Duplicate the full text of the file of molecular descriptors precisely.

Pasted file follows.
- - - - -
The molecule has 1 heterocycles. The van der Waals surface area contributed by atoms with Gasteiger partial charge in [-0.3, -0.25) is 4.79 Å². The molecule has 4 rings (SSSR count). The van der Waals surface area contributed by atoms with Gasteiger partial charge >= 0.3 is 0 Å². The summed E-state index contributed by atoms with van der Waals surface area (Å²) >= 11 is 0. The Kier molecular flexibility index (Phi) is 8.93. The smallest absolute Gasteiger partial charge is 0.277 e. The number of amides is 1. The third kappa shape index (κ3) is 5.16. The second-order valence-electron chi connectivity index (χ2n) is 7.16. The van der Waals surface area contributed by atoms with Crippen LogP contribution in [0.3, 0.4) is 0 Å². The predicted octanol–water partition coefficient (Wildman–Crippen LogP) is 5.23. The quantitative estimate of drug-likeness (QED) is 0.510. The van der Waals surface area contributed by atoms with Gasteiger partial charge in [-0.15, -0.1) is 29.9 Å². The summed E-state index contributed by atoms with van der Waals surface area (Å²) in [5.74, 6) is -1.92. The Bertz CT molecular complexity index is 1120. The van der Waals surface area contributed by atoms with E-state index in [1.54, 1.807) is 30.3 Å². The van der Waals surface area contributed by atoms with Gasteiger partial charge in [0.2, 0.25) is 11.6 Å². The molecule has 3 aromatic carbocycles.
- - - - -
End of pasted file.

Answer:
The molecule has 1 heterocycles. The van der Waals surface area contributed by atoms with Gasteiger partial charge in [-0.3, -0.25) is 4.79 Å². The molecule has 4 rings (SSSR count). The van der Waals surface area contributed by atoms with Gasteiger partial charge >= 0.3 is 0 Å². The summed E-state index contributed by atoms with van der Waals surface area (Å²) >= 11 is 0. The Kier molecular flexibility index (Phi) is 8.93. The smallest absolute Gasteiger partial charge is 0.277 e. The number of amides is 1. The third kappa shape index (κ3) is 5.16. The second-order valence-electron chi connectivity index (χ2n) is 7.16. The van der Waals surface area contributed by atoms with Crippen LogP contribution in [0.3, 0.4) is 0 Å². The predicted octanol–water partition coefficient (Wildman–Crippen LogP) is 5.23. The quantitative estimate of drug-likeness (QED) is 0.510. The van der Waals surface area contributed by atoms with Gasteiger partial charge in [-0.15, -0.1) is 29.9 Å². The summed E-state index contributed by atoms with van der Waals surface area (Å²) in [5.74, 6) is -1.92. The Bertz CT molecular complexity index is 1120. The van der Waals surface area contributed by atoms with E-state index in [1.54, 1.807) is 30.3 Å². The van der Waals surface area contributed by atoms with Gasteiger partial charge in [0.2, 0.25) is 11.6 Å². The molecule has 3 aromatic carbocycles.